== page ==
Sorry, your meeting sucks

Ricardo Loo
Aug 3, 2015 · 3 min read

— anonymous

If you work in a corporate environment, you know that employees spend lots of time in meetings. A recent study shows that office workers only spend 45 percent of their time in tasks related to their primary duties.


How do we spend our work day?

Office worker time distribution chart

I know. Sometimes it feels like it’s way more than that. In any case, it’s worth it to invest some resources to make sure we are making good use of employees’ time.

According to the study, 9 percent of the workday is spent in useful meetings and 7 percent in wasteful meetings. How do we discern between useful and wasteful meetings? How do we improve our meetings?

That’s why my team came up with a great idea for a sample app. What if you could provide anonymous feedback to meeting organizers? Would that make meetings more useful? Shorter?

We designed and built an Android sample app that lets you provide feedback in the form of a 5-star rating and comments.


A demo app to provide anonymous feedback

The app is Meeting Feedback, an Android sample app that lets you provide anonymous feedback to organizers that use Office 365 to manage their meetings.

Here’s a short video that shows the sample in action.

Video of Meeting Feedback sample in action

Our sample app uses the Office 365 SDK for Android to get the meetings in your Office 365 calendar.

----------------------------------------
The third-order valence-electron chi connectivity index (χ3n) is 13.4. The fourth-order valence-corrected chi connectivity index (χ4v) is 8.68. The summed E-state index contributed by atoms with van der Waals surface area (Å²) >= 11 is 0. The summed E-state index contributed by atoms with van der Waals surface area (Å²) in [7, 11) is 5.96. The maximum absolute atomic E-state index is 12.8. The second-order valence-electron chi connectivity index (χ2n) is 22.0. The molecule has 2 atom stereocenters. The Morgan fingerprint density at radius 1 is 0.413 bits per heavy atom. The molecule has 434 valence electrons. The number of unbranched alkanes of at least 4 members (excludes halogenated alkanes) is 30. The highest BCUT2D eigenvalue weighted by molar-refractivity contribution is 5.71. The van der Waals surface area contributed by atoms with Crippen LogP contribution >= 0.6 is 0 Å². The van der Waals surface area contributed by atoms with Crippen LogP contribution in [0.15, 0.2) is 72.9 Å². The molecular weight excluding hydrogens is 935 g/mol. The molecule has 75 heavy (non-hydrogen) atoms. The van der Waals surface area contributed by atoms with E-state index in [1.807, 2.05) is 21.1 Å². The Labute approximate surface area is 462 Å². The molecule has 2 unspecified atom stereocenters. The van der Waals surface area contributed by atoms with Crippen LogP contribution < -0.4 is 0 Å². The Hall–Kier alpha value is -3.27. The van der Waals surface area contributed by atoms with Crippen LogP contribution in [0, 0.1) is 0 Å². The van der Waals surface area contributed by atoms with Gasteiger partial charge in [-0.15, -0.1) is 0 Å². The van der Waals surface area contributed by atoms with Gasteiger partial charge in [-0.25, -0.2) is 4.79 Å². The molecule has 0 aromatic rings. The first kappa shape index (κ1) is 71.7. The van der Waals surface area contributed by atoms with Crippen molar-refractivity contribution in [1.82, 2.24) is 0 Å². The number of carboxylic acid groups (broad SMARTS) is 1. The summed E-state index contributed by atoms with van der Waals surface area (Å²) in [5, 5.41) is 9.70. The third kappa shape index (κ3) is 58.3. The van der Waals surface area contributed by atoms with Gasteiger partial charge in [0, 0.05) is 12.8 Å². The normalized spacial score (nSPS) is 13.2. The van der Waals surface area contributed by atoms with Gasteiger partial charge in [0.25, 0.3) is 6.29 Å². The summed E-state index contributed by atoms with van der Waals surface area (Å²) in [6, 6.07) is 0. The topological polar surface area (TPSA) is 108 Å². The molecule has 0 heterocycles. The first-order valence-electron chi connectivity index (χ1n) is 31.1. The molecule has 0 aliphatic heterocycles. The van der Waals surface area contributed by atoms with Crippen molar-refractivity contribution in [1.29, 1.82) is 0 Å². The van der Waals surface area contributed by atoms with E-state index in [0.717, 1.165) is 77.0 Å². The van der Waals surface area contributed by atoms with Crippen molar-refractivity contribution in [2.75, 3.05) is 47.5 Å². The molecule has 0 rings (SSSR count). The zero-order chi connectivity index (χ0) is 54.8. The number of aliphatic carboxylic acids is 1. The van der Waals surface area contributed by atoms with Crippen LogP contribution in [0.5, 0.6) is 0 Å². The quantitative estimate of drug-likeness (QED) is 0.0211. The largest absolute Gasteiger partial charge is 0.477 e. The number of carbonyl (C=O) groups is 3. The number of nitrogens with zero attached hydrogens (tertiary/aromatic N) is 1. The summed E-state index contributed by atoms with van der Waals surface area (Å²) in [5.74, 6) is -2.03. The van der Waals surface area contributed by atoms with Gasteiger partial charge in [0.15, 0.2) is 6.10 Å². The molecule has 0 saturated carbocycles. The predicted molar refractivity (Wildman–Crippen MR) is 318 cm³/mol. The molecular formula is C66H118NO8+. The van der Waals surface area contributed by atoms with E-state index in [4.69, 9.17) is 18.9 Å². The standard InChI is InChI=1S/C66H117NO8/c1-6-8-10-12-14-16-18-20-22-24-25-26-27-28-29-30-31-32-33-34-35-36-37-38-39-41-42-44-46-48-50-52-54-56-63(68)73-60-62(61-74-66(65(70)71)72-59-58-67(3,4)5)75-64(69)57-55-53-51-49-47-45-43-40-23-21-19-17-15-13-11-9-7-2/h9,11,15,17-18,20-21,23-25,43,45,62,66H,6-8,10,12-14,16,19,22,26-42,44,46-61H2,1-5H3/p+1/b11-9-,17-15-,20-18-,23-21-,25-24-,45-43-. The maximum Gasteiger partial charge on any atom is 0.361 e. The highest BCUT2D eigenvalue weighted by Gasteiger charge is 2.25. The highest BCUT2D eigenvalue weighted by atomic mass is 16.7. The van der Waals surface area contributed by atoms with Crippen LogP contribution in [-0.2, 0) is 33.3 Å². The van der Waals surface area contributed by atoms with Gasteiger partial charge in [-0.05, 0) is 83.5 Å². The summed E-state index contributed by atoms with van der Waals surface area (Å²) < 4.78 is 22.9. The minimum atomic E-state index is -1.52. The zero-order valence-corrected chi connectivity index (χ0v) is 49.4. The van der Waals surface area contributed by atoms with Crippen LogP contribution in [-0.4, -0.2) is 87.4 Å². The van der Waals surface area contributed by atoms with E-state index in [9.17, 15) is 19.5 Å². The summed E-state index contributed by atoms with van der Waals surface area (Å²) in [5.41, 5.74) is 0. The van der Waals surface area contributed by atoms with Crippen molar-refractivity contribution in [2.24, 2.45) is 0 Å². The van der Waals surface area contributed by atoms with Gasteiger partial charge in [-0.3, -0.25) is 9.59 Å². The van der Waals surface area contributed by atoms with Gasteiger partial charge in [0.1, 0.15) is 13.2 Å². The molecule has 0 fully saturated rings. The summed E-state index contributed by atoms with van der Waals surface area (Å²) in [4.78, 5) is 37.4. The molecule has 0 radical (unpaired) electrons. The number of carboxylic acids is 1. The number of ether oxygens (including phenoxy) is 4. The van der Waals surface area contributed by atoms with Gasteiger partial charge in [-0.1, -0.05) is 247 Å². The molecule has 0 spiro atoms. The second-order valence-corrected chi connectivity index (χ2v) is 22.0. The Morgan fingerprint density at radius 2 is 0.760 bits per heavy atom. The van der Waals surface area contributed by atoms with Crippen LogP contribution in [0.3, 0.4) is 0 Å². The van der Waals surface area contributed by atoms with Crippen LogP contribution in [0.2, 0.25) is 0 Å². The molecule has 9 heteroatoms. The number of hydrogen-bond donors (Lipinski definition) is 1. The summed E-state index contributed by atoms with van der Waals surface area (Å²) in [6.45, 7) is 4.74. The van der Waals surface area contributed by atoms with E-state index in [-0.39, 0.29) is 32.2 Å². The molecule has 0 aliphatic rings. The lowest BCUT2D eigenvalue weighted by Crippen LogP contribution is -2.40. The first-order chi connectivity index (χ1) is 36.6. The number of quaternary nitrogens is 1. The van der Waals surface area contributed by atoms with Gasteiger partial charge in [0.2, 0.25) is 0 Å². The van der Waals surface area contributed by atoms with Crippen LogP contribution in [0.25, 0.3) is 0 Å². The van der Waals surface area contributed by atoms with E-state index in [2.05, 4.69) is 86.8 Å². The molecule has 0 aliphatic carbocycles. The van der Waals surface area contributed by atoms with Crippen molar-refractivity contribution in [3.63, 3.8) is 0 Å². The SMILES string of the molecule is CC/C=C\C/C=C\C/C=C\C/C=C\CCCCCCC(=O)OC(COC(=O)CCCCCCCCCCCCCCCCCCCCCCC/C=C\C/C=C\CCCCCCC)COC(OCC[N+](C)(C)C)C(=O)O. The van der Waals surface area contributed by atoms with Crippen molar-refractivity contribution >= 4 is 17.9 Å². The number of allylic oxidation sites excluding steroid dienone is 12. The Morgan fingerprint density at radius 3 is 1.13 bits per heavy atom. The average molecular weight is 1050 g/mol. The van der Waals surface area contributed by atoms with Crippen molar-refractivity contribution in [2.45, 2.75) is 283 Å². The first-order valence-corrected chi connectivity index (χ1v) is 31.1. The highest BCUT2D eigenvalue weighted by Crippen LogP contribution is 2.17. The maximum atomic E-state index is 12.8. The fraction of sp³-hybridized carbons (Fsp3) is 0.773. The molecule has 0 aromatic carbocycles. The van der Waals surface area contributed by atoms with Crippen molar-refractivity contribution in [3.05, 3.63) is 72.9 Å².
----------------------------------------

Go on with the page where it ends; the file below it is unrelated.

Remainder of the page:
It also has a server-side component. A Rails backend receives the feedback and stores it in a database so the organizers can see it.

Push notifications? Yup…

A push notification in the Meeting Feedback sample app

When an attendee provides feedback, the app sends a notification to the organizer. The organizer can then choose to review the feedback in the app or in an email that is sent anonymously.

We could have chosen to send the email from the Rails app, but we thought that it would be a better learning experience if we sent the email from the Android app instead. In order to do this we set up a distribution group in our Office 365 tenant and set Send As permissions to the users of the app. When the app sends the email, we just change the sender to the distribution group so the user’s own email is never revealed.


Increasing productivity with apps

As you can see, you can use Office 365 in your apps to improve many aspects of corporate life, such as meetings. We have other examples that deal in a similar way with email, like Art Curator and Email Peek.

We provide all these samples as GitHub repositories so you can download the code and see how we built them. Feel free to clone the repos and use the code in your own apps.

I hope you enjoyed reading this as much as I enjoyed writing it, as well as building the app and working with a great team. We have these and many other Office 365 samples on GitHub.

Armed with this app, we can now share feedback about meetings. The insights we gather from this app give us the potential to at least make that time spent in meetings more effective and fun for everyone.

Office development

Customer love. Sharing samples. We are a bunch of content developers creating samples and content to help developers build software that kicks ass.

Thanks to Michael Mainer, John Austin, James Crowley, and Andrew Byrne

Ricardo Loo

Written by

Nothing to share right meow

Office development

Customer love. Sharing samples. We are a bunch of content developers creating samples and content to help developers build software that kicks ass.

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